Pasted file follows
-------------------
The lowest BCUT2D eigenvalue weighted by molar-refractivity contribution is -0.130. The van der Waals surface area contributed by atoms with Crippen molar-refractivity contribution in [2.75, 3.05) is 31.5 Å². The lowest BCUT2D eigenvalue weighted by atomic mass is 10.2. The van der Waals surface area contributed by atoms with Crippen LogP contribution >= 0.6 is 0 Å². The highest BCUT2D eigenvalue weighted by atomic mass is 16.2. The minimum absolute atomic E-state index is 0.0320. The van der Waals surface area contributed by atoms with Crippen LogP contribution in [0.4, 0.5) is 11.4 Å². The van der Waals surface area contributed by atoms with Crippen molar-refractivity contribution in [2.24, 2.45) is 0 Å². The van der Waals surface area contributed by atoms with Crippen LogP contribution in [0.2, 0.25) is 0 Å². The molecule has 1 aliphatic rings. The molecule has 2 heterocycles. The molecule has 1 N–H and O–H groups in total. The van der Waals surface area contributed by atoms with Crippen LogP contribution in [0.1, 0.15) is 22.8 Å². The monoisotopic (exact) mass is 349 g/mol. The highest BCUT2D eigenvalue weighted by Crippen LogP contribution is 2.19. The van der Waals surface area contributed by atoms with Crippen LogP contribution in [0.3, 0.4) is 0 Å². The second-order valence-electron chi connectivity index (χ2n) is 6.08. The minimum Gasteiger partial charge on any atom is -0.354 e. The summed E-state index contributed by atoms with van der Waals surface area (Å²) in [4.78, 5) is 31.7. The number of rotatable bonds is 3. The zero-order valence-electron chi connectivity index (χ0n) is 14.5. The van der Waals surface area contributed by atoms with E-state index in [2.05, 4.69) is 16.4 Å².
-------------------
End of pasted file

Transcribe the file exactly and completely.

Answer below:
The lowest BCUT2D eigenvalue weighted by molar-refractivity contribution is -0.130. The van der Waals surface area contributed by atoms with Crippen molar-refractivity contribution in [2.75, 3.05) is 31.5 Å². The lowest BCUT2D eigenvalue weighted by atomic mass is 10.2. The van der Waals surface area contributed by atoms with Crippen LogP contribution >= 0.6 is 0 Å². The highest BCUT2D eigenvalue weighted by atomic mass is 16.2. The minimum absolute atomic E-state index is 0.0320. The van der Waals surface area contributed by atoms with Crippen LogP contribution in [0.4, 0.5) is 11.4 Å². The van der Waals surface area contributed by atoms with Crippen molar-refractivity contribution in [2.24, 2.45) is 0 Å². The van der Waals surface area contributed by atoms with Crippen LogP contribution in [0.2, 0.25) is 0 Å². The molecule has 1 aliphatic rings. The molecule has 2 heterocycles. The molecule has 1 N–H and O–H groups in total. The van der Waals surface area contributed by atoms with Crippen LogP contribution in [0.1, 0.15) is 22.8 Å². The monoisotopic (exact) mass is 349 g/mol. The highest BCUT2D eigenvalue weighted by Crippen LogP contribution is 2.19. The van der Waals surface area contributed by atoms with Crippen LogP contribution in [0.3, 0.4) is 0 Å². The second-order valence-electron chi connectivity index (χ2n) is 6.08. The minimum Gasteiger partial charge on any atom is -0.354 e. The summed E-state index contributed by atoms with van der Waals surface area (Å²) in [4.78, 5) is 31.7. The number of rotatable bonds is 3. The zero-order valence-electron chi connectivity index (χ0n) is 14.5. The van der Waals surface area contributed by atoms with E-state index in [2.05, 4.69) is 16.4 Å².